So anyway, here are just a few more authors and titles you might want to consider trying this summer. Along with, of course, anything by the Riskies. 🙂

LADY DEARING’S MASQUERADE, RT Reviewers’ Choice for Best Regency of 2005

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I admit I’m not much of a beachgoer — I lived for over a year in Santa Barbara and never made it to the beach. There’s just something in the combination of sand in one’s clothes, and salt on one’s sunburn, that puts me off. But this whole idea of beach reading is beginning to appeal to me, because it has now occurred to me that:

1) If you read instead of going in the water, you have no salt problems.
2) If you read in the shade, you have no sunburn problems.
3) If you read, you stay in one place, so you have no sand problems!

(Is this what adulthood is all about?)

So, here are my beach reads — the books that I would read on the beach this week, if I were on the beach. (Actually, as it’s been over a hundred degrees fahrenheit here for days now, the beach is sounding better and better…)

My first book would be Firebirds Rising, an anthology of original fantasy and science fiction stories that includes entries by Diana Wynne Jones, Tanith Lee, Emma Bull, Tamora Pierce, Patricia McKillip, and many more. I just finished reading its predecessor, Firebirds (both edited by Sharyn November), and had a great time. It’s also a handy way to sample new authors, and move those I love most to the top of my to-be-read pile! (In the interest of full disclosure, I will reveal that after reading Firebirds, I moved books by Nancy Farmer and Megan Whalen Turner to the top of my pile. I have, of course, already read everything by the inimitable Diana Wynne Jones.) 🙂

For my next book, I’ll pick a Regency romance. I confess I haven’t yet read Myretta Robens’ Just Say Yes, which on Saturday will be up for best Regency Romance in the prestigious Rita Awards (competing with our own Diane Gaston’s A Reputable Rake, Jenna Mindel’s Miss Whitlow’s Turn, and Jeanne Savery’s The House Party.) I just love the cover. The book promises to be sparkling and witty, so I’m really looking forward to it. (I also like more serious Regencies, of course! Like my own My Lady Gamester, which is also up for an award — the Booksellers’ Best Award — which will be awarded this Wednesday. Yep, tomorrow. Competing against three wonderful novels. Including one by our own Diane Gaston. So I’m not exactly holding my breath. Which is good, because if I held my breath till then, I’d have soon have no more breath to hold.)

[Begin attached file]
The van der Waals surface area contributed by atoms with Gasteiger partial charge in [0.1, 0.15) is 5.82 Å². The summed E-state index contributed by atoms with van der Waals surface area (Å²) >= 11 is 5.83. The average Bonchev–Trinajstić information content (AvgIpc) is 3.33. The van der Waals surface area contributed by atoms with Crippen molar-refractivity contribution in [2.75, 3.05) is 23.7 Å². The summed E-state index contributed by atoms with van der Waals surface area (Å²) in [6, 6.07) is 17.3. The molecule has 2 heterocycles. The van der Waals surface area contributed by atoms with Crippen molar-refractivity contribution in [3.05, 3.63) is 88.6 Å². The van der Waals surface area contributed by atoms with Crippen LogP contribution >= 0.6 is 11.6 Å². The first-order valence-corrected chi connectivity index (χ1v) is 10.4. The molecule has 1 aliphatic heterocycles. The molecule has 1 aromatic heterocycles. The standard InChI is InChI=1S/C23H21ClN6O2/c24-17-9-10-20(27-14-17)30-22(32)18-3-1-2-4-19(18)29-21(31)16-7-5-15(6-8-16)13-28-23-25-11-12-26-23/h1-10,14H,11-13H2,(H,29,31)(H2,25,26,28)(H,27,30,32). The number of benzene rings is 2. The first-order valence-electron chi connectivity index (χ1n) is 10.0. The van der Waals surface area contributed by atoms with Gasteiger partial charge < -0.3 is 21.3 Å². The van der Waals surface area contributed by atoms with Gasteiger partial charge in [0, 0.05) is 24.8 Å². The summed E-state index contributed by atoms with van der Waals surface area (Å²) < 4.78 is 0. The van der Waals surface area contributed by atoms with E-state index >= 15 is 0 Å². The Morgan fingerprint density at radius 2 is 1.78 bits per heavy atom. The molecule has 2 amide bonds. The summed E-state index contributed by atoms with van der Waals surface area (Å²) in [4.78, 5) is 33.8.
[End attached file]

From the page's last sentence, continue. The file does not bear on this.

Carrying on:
I am very excited that World Con is going to be in Southern California this year. (World Con is short for the World Science Fiction Convention — held every year somewhere in the world. For more info, see I’ve never attended a World Con before, and I can’t wait for this one! As an attendee, I will be able to vote for this year’s Hugo Awards — so I’m busy reading the current slate of nominees. Next up for me is Accelerando by Charles Stross. I love science fiction — it can be so intelligent, so clear-eyed, so imaginative and brain-stretching that I don’t know any other type of fiction like it.

Believe it or not, I haven’t yet read the new Jennifer Crusie. Her latest, a collaboration with Bob Mayer entitled Don’t Look Down, has been sitting for a while now on my to-be-read shelf. (Actually, it’s a to-be-read bookcase. Though now that I think of it, I’ve never read a bookcase in my life. Which I guess is pretty obvious. Or it would be a has-been-read bookcase.)

I have loved Jennifer Crusie’s funny romances ever since Strange Bedpersons and What the Lady Wants first came out. (That’s an example of subtle boasting. If you look carefully, you’ll see I am claiming to be one of her early fans, not one of her more recent, read-the-reissue-of-her-early-Harlequins-with-covers-that-pretend-these-are-single-title-releases fans. And while we’re on the subject, let me just casually mention I was a fan of Diana Wynne Jones even before Charmed Life came out. Um. Hmm. I hope I haven’t just ruined the illusion that I am incredibly young and therefore a prodigy.)

Which brings us to today’s questions:

1) Have you read any of these books? If so, what did you think?
2) Do you read on the beach? Is sand truly not a problem?
3) Do you have a to-be-read pile? Shelf? Bookcase? House? If so, do you find that certain things just stay there forever?
4) Are there any authors who you pride yourself on being an early fan of? Who?

Keep cool!

MY LADY GAMESTER — Booksellers’ Best Finalist for Best Regency of 2005!